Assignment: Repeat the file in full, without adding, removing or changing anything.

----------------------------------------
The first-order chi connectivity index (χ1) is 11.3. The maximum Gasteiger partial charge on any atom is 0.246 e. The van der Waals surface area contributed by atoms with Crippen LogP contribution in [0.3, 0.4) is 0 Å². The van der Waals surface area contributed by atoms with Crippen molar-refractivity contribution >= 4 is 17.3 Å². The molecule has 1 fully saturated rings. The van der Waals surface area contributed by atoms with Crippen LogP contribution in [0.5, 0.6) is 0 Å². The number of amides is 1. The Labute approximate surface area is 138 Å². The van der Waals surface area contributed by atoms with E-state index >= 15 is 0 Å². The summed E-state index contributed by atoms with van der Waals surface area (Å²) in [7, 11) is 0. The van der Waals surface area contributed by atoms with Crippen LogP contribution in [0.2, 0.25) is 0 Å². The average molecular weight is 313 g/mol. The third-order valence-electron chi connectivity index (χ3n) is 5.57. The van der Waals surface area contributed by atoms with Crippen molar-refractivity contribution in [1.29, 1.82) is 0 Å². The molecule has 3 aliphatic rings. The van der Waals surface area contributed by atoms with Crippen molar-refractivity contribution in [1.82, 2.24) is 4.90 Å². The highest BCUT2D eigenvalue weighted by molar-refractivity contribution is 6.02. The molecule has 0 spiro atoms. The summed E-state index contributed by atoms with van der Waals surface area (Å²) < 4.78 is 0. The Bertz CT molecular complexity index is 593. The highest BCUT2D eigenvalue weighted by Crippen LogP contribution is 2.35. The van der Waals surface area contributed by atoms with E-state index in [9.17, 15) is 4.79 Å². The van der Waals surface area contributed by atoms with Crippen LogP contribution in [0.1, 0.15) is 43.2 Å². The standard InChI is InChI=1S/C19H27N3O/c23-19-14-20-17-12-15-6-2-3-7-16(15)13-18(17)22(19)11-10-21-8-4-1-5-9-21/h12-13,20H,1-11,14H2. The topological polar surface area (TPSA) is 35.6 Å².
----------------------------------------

The first-order chi connectivity index (χ1) is 11.3. The maximum Gasteiger partial charge on any atom is 0.246 e. The van der Waals surface area contributed by atoms with Crippen LogP contribution in [0.3, 0.4) is 0 Å². The van der Waals surface area contributed by atoms with Crippen molar-refractivity contribution >= 4 is 17.3 Å². The molecule has 1 fully saturated rings. The van der Waals surface area contributed by atoms with Crippen LogP contribution in [0.5, 0.6) is 0 Å². The number of amides is 1. The Labute approximate surface area is 138 Å². The van der Waals surface area contributed by atoms with E-state index >= 15 is 0 Å². The summed E-state index contributed by atoms with van der Waals surface area (Å²) in [7, 11) is 0. The van der Waals surface area contributed by atoms with Crippen LogP contribution in [0.2, 0.25) is 0 Å². The average molecular weight is 313 g/mol. The third-order valence-electron chi connectivity index (χ3n) is 5.57. The van der Waals surface area contributed by atoms with Crippen molar-refractivity contribution in [1.29, 1.82) is 0 Å². The molecule has 3 aliphatic rings. The van der Waals surface area contributed by atoms with Crippen molar-refractivity contribution in [1.82, 2.24) is 4.90 Å². The highest BCUT2D eigenvalue weighted by molar-refractivity contribution is 6.02. The molecule has 0 spiro atoms. The summed E-state index contributed by atoms with van der Waals surface area (Å²) < 4.78 is 0. The Bertz CT molecular complexity index is 593. The highest BCUT2D eigenvalue weighted by Crippen LogP contribution is 2.35. The van der Waals surface area contributed by atoms with E-state index in [9.17, 15) is 4.79 Å². The van der Waals surface area contributed by atoms with Crippen LogP contribution in [0.1, 0.15) is 43.2 Å². The standard InChI is InChI=1S/C19H27N3O/c23-19-14-20-17-12-15-6-2-3-7-16(15)13-18(17)22(19)11-10-21-8-4-1-5-9-21/h12-13,20H,1-11,14H2. The topological polar surface area (TPSA) is 35.6 Å².